Because if you’d read the book, and understood it, you wouldn’t ask a question like that. There is no “pop culture” anymore because what used to be called pop culture is the culture. And things like reality TV, social media and Starbucks aren’t “phenomena,” they are the paradigm of modern society. There is nothing else unless you count academia, which hasn’t undergone any significant change aside from the downsizing of standards in the past half-century. They reinforce the idiotic belief that anything Plato, Socrates or Aristotle had to say about anything has any relevance in this world, they waste prime years of people’s lives teaching them such nonsense, and then when the kid gets out of college he finds he doesn’t have any skills that could earn him even enough to pay back his student loans, much less support himself in the real world. College is for suckers and those too lazy or stupid to figure out what they want to do in their life.
Are there methods you used in journalism that you used in Fame Whore?
Before you write about anything, you should take the time to know the thing. Its history, geography and purpose. Who built it? What are its strengths and weaknesses? What does it look like in the different light, where do the shadows fall? These things don’t always have to be included in the work, but knowing them always makes the work better. In journalism, you learn to write as close to when the thing is happening as possible, while it’s happening if you can, because you lose it as time passes, lose the detail and nuance. That’s why most memoirs are so unreliable and should be published as fiction instead.
Where does Fame Whore stand in relation to the rest of your work?
Fame Whore is my masterpiece. I’ll never write another novel because I don’t have to.
As a musician and writer, you have been an artist your entire adult life. What do you think is the purpose of art?
To me, truth is and will always be the only purpose of art. Seeing the truth in the world and presenting it in such a fashion that the artist allows other people to see it as well. That’s easier said than done, and I’ve torn up and thrown away a hundred times more writing than I ever published. Of course my truth and your truth can be different, and the people who will decide who was right and who was wrong haven’t even been born yet.
Is living an adventurous life essential to being an artist?
Apparently not, but it’s a lot more fun. Seriously. Somebody’s gonna write my bio someday and the more interesting you are the easier their job is. So you get a punk rock bear hunter, writer and gangster who occasionally does some archeological fieldwork, and that is infinitely more interesting than where a guy did his post graduate work then became a teaching assistant before he moved on and got a full professorship then left his wife to marry one of his post grad students.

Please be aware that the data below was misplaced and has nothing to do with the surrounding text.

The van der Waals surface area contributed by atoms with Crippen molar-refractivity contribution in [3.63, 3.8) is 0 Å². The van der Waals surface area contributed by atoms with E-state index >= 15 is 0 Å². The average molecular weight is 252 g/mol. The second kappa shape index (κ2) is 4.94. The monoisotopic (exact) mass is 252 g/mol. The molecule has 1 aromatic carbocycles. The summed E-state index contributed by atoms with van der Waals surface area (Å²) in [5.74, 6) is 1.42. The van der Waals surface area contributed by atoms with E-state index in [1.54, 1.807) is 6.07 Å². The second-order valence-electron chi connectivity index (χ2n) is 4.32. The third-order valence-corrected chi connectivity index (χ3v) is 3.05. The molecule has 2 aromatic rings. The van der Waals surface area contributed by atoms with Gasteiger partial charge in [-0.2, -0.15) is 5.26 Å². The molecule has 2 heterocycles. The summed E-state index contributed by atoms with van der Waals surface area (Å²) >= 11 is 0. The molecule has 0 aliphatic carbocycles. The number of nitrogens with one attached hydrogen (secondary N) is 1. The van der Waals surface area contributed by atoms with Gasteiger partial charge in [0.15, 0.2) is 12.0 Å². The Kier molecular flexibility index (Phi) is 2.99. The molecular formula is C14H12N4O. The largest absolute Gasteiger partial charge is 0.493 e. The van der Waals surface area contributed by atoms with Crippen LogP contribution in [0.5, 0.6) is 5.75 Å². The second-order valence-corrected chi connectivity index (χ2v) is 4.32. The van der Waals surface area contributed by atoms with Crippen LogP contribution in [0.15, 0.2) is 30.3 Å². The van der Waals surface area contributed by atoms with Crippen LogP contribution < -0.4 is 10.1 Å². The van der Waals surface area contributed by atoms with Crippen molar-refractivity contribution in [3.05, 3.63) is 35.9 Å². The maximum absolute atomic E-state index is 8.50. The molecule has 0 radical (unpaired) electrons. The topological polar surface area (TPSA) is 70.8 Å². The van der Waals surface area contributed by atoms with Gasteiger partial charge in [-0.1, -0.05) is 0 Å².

And then there is death, which is the only thing other than love that’s even worth writing about. To write about it means you have to get close to it from time to time, and that can lead to what some people might refer to as an adventurous life.
You said you thought about The Great Gatsby a lot while you were writing Fame Whore, and that Hemingway is your favorite writer but that The Great Gatsby is the best American novel. Would you explain?
The Great Gatsby is the Holy Grail, and I wanted Fame Whore to be better than that. I think I succeeded. Hemingway never wrote a novel as unified or cohesive as Gatsby even though he was the better writer.
Do you like Kerouac’s work?
You know, a few years ago, my wife went to the library and asked me if I wanted anything, so I said bring me On The Road. Have you read On The Road?
I read it in five days when I was 20 and loved it.
I think I read it in five days when I was 20 and loved it too, but this time, I thought it was just badly written and self-indulgent, and I couldn’t even get past ten pages. There’s a real risk in going back and rereading a book. It can be something you loved when you were a kid, but later you think, “This is bullshit.”
Then you get a sort of chart of yourself.
Exactly. And that’s what it’s all about. In the end, that’s what it’s all about.
What advice would you give to aspiring writers?
Don’t do it. Unless there’s absolutely nothing else you can do, just don’t do it. Because to live this life, the artist’s life, the things most people take for granted must be forsaken. You trade the things most people live for, home, security, family, for uncertainty, terror and near constant rejection. To be an artist involves total, ultimate commitment. Different cities, different women, changing yourself like a chameleon in order to become immersed in the other.
Fame Whore is available at most online retailers, including Amazon: http://www.amazon.com/dp/0692205160